Another red flag is if you’re in so much pain, or so weak, that you can’t get up and move around. Other emergency signs that warrant seeking medical attention, as listed by the Mayo Clinic, include persistent chest pain or pressure, new confusion, or skin discoloration.

Read more: Is Vitamin C Actually an Effective Cold Remedy?

Is COVID-19 Becoming Seasonal?

A group of Canadian and Australian researchers compared the flu and COVID-19 data across four countries in 2021: Australia, Brazil, Canada, and the U.S. They found that in all these places, flu cases notably plummeted in the 2019 to 2020 season, coinciding with the introduction of government-mandated health measures to curb COVID-19 spread. In fact, there was virtually no flu season in the northern hemisphere.

Yet, the persistence of COVID-19 cases evidenced its virulence compared to the flu, according to the authors.

Likewise, to Pekosz, COVID-19 still stands apart from influenza in terms of true seasonality – it sticks around, rain or shine.

“Unless we see it go away, then it’s always going to be around,” he says, “and it’s always going to be a more significant risk to people than influenza.”

Read more: Why Are Viruses More Active In The Winter?

How to Prevent Getting Sick in the Winter

The measures some bemoaned, and others embraced in the pandemic still apply. Practices like social distancing, masking, and washing your hands prevent all sorts of potential illnesses, not just COVID-19.

Pekosz adds that good coughing and sneezing hygiene also curbs spread. On top of that, he emphasizes paying attention to your symptoms – especially the early ones.

Plus, stay up to date with vaccinations. The recent rollout of COVID-19 boosters continues to reduce your risk of contracting severe illness and complications, and are particularly important to keep up with in the face of new variants.

For example, new Omicron strains mainly evolve to avoid pre-existing immunity, Pekosz says. Like the yearly flu vaccination, one shot won’t protect you from all strains or variants forever.

Read more: What New Variants Of COVID-19 Are Currently Circulating?

“It’s always going to be a dog chasing its tail kind of thing,” Pekosz comments. “It always takes some time for us to make a vaccine against a particular variant, and while we’re making the vaccine, the virus is still out there changing.”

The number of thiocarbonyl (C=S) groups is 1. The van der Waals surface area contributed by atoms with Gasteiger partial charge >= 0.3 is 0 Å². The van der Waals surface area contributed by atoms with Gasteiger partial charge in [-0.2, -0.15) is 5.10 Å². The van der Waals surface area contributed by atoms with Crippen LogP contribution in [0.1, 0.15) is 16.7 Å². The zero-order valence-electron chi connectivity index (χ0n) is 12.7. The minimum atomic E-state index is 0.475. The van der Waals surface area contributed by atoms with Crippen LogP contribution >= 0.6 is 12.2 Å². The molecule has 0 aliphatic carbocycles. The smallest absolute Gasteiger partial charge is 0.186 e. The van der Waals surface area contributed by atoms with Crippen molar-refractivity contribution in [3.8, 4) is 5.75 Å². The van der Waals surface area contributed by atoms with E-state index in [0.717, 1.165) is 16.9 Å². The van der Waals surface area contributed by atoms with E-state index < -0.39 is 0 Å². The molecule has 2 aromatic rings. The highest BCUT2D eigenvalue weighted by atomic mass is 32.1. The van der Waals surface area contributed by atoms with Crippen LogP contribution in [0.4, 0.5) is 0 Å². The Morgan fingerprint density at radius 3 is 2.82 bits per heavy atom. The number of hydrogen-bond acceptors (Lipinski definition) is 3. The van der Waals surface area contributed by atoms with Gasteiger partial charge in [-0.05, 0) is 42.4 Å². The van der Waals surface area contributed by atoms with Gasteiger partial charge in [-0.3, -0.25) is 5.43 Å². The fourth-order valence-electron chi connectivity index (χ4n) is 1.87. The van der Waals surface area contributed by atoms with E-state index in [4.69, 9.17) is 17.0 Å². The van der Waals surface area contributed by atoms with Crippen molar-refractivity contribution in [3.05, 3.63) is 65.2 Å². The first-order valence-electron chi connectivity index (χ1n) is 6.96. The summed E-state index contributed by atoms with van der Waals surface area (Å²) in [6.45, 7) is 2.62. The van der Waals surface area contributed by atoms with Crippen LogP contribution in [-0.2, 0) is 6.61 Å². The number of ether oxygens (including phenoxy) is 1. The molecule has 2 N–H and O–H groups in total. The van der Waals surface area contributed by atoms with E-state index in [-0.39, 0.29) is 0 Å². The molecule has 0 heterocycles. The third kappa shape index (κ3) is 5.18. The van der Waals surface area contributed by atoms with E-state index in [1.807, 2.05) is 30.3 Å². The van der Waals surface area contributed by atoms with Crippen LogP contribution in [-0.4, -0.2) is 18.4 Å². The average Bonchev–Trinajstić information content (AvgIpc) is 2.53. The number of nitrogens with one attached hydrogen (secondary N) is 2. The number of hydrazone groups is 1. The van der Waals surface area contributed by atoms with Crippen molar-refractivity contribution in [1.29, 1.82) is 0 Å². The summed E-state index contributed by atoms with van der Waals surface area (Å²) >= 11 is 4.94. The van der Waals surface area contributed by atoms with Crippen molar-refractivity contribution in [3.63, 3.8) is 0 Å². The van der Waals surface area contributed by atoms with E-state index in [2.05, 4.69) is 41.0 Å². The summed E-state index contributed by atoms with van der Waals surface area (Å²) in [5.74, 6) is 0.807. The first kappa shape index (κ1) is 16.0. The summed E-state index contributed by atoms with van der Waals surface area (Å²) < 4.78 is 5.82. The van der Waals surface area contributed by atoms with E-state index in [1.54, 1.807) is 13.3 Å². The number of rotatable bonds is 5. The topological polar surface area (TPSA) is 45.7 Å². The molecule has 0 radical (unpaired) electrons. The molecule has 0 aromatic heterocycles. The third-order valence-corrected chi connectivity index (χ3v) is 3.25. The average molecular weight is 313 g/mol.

While vaccines don’t make you 100 percent immune from infection per se, they do protect you against serious disease.

There’s plenty of tools at hand to keep you safe and sound this holiday season. But if you do start coming down with something, you’ll hear the same thing, whether it’s from the CDC or your friends: Stay home. Not just for your own sake, but to protect others, too.

“Even if you’re COVID negative,” Pekosz says, “you still got something that can probably be spread to someone.”

Read More: Why We Feel So Terrible When We Get Sick

Frequently Asked Questions About COVID-19 vs Cold vs Flu

While these respiratory illnesses share some common symptoms, they have distinct characteristics. The flu and COVID-19, in particular, can lead to more severe health complications compared to a common cold. It's important to recognize the differences for proper treatment and prevention, especially in the context of the ongoing COVID-19 pandemic.

What is the difference between a cold and the flu?

The flu and the common cold are contagious illnesses that affect your respiratory system, but they're caused by different types of viruses. The flu is only caused by influenza viruses, while the common cold can be caused by several different viruses, such as rhinoviruses, parainfluenza, and even some coronaviruses (not COVID-19) that are around during certain seasons.

What is the difference between a cold and COVID-19?

COVID-19 and the common cold both originate from viral infections. The SARS-CoV-2 virus is responsible for COVID-19, while rhinoviruses are the most frequent cause of the common cold. These viruses share similar transmission methods and produce many overlapping symptoms, yet they exhibit some distinct differences.

What is the difference between COVID-19 and the flu?

COVID-19 and the flu are caused by different types of viruses. The one that causes COVID-19 is called SARS-CoV-2, which is a coronavirus. On the other hand, the flu is caused by different viruses, known as influenza A and B.

What are COVID-19 vs flu symptoms?

While there are some overlapping symptoms, including fever, cough, and body aches, certain signs like loss of smell or taste, and the severity and progression of symptoms, can help differentiate COVID-19 from the flu. However, due to similarities, testing remains crucial for accurate diagnosis.

What are the signs your body is fighting a cold?

Some of the symptoms your body is fighting a cold may include a runny or stuffy nose, sore throat, cough, mild fever, sneezing, watery eyes, and mild fatigue.

Can you have the flu without a fever?

Yes, it's possible to have flu symptoms without a fever, though it's less common. Symptoms can include cough, sore throat, runny or stuffy nose, muscle or body aches, headaches, and fatigue.

Can you get sick from the cold?

You could feel sick from hypothermia or frostbite but the common cold is caused by viruses, not cold weather. However, cold weather can contribute to conditions that facilitate the spread of viruses.

Read More: Will COVID-19 Need an Annual Vaccine Like the Flu?